Easy Server Side Fix for the GIFAR security issue
In Billy’s Blog, two solutions have been discussed :-
Solution 1. Update to the latest version of JRE. This will protect you. However, if I am a web application writer, I cannot ensure that my customers will be protected. The reason is I cannot control the JRE version that my customers will be running on their client machines. The JRE updates don’t work like Windows Updates. So their obsolete JRE environments will not get automatically updated, which leaves them vulnerable to cross-domain exploits. So, Billy discusses another solution for the application writer.
Solution 2. Serve user controlled files from a “throw away” domain. However, having a separate domain might not be feasible at all times, for reasons such as cost, management issues, etc.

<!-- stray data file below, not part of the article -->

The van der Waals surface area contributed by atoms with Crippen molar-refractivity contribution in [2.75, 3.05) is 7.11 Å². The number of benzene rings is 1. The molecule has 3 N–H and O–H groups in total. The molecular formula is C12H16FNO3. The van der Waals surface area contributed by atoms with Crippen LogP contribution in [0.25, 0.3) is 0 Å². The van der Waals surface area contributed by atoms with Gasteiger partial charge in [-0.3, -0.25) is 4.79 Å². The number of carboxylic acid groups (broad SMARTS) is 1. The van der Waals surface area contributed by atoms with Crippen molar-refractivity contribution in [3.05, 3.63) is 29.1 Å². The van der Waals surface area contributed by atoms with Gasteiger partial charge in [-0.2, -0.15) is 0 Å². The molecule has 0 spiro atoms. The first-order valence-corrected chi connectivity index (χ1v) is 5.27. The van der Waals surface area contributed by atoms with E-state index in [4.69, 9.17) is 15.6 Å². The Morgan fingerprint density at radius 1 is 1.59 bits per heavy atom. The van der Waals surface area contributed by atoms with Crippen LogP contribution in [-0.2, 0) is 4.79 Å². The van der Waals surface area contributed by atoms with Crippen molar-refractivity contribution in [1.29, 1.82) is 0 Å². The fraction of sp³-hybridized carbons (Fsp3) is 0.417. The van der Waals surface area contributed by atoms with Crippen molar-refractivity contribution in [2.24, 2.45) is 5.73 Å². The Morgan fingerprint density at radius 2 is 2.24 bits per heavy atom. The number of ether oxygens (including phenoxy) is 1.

My Solution. This made me think of some solution that could help an application developer to filter malicious jar content on the server side. If the application is able to restrict the upload of malicious files, it solves the problem on the server side without worrying about which version of JRE the client is running. I found the api JarFile in Java library java.util.jar to be extremely useful. It takes as input a file parameter, and returns a JarFile object if the input file has jar content. Otherwise, it raises a java.util.zip.ZipException exception.
I have constructed Proof of Concept code that tests a input file for malicious jar content.
Below is sample output
And if you are new to the GIFAR exploit, below is example html applet code that loads a malicious gif hosted on my domain. You need to have the vulnerable JRE 1.6 update 10 or lower to see this applet running. You can play with this applet by typing anywhere inside it .
Let me know your thoughts and opinions on this server side fix. I am always open for discussions.